2) Telling the world that Comandante Ríos’ was murdered by his own comrades is a tactic employed to decrease external solidarity from sectors of the international community, who may now falsely believe the argument that the largest and most powerful Marxist-Leninist revolutionary social movement in Latin America is loosing ground, power, and influence in the Colombian countryside. At the same time, such accusations are internally disseminated in the hopes of destabilizing the FARC-EP itself. Claiming  the rank-and-file have abandoned the leadership and that the movement is collapsing is a strategy to destabilize the insurgency’s many Squads, Companies, Columns, and Fronts.

James J. Brittain is an Assistant Professor of Sociology at Acadia University, Nova Scotia, Canada and the co-founder of the Atlantic Canada-Colombia Research Group. He can be reached at

"All the Money You Make Will Never Buy Back Your Sou."

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"All the Money You Make Will Never Buy Back Your Sou."


Recently, the Boston Globe reported that the Halliburton subsidiary Kellogg, Brown & Root (KBR) had set up an offshore company to hire close to half of the men and women working for KBR in Iraq as contractors.  According to the report, this enables KBR to avoid paying social security, unemployment insurance and other taxes.  When workers complained, they were essentially told that they had already signed a contract with the offshore company and therefore had no recourse.  On the other hand, at another time KBR argued that some of its workers that sued the company after being exposed to dangerous chemicals in Iraq were KBR employees and, because of laws granting contractors doing military work overseas, the company was not legally responsible.  Like the lawyer for the nine men suing KBR said, "When it benefits them, KBR takes the position that these men really are employees. You don’t get to take both positions."

Of course, this is exactly what KBR wants to do.  After all, this corporation and most other companies involved in what is euphemistically called contracting in the wars in Iraq and Afghanistan and "homeland security" are much more interested in making money than they are in being fair or even patriotic.  The bounty provided by what London and DC term the "war on terror" has moved the money grubbing of these corporations to an even higher level of greed.  The executives of these companies are not interested in seeing this war end.  If it did, then they would lose the gravy train it has become.

This is what Solomon Hughes makes quite clear in his new book War on Terror, Inc. Corporate Profiteering From the Politics of Fear just released by Verso.  Hughes is an investigative reporter that does that title proud.  His work has appeared in British newspapers and the journal Private Eye.  What he does in this book is nothing less than rip the mask of false patriotism and concern for the world’s well-being from the faces of the corporations that constitute a major part of the today’s war industry.  In the process, he exposes the shallow greed and willing corruption of the politicians and government bureaucrats who hand over their nation’s coffers to those companies, despite their public ineptitude and chicanery—not to mention the lies the whole shell game is based on.  Meanwhile, people die for no reason.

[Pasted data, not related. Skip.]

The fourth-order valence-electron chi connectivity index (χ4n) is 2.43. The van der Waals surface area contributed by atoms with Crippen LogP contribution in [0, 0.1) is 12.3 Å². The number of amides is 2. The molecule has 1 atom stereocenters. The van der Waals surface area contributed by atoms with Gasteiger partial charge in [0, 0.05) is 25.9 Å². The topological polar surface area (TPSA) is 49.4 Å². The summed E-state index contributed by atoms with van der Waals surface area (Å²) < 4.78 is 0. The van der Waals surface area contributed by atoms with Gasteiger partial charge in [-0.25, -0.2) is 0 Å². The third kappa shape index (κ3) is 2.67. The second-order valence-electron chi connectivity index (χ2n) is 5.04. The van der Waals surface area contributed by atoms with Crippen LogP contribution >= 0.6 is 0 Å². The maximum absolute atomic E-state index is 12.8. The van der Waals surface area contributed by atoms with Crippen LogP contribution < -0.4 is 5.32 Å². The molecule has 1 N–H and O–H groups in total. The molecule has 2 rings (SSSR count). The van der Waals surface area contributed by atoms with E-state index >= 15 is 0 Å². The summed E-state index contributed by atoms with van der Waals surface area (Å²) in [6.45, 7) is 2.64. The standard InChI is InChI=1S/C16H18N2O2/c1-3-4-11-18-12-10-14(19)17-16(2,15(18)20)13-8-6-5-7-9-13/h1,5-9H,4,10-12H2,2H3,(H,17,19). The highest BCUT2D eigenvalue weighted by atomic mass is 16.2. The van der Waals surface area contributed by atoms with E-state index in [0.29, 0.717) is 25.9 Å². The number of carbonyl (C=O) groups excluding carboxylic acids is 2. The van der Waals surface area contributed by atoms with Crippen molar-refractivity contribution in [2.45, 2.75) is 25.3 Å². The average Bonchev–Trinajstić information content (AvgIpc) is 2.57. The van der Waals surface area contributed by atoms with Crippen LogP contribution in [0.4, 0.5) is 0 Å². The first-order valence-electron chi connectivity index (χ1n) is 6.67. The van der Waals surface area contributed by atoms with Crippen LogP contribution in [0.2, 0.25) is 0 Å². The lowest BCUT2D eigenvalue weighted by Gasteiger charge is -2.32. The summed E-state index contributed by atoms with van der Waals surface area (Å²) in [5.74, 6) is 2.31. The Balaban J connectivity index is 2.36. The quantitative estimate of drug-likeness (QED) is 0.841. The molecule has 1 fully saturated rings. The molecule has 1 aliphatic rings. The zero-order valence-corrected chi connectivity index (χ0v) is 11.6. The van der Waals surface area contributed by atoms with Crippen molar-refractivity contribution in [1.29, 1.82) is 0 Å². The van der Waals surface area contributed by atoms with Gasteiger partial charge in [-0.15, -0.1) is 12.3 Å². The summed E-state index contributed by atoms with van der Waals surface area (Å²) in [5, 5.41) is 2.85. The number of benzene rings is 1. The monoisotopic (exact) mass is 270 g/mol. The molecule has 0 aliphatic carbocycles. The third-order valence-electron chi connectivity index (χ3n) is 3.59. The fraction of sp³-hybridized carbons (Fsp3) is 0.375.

A topic of conversation amongst some Boston Red Sox baseball fans a few years ago was the revelation that a member of one of the ownership groups was a man named Philip Morse.  It seems that Morse owned at least one plane that was leased to the CIA for rendition flights.  This revelation didn’t cause any Red Sox fans that I know to end their support for their team -- given the irrational nature of sports fandom to do so would make too much sense -- but it did serve to illustrate just how connected the dots are between corporate American and US intelligence.  Furthermore, it showed that money is more important to those businesses involved in the military-industrial complex than morality or even legality.

Hughes’ book takes these connections even further, suggesting that the corporations’ drive for profits is what might very well drive the US government to attack a certain country, even if the government believes there might be other methods it could use.  Now, when I was younger a teacher once explained to me the difference between Soviet-style communism and fascism like this: under the former the state is the corporation and under the latter the state serves the corporations.  The litany of corporate involvement in war and preparing for war described in War On Terror makes it clear that the US and UK are certainly headed towards the latter.  Furthermore, Hughes suggests (and documents with a long list of supporting facts) that once the US is in a country, its policies are driven as much if not more by private contracting companies’ desire for profits than by a government policy that might actually make Washington’s intervention less bloody and shorter in duration.  An example of this scenario, suggests Hughes, can be found in the policy of separating societies along ethnic, religious and tribal lines.  This was done in the former Yugoslavia and continues in the case of the occupation of Iraq.  If one accepts this theory, what becomes even clearer is that the sectarianism now apparently rampant in Iraq is more the result of the US/UK intervention and its complementary use of mercenaries than it is from any intent by Iraqis to foment a civil war.  Whether or not this widening of the sectarian divide was Washington’s intention or not it no longer matters because it has created a situation Washington seems to prefer--a country divided amongst itself.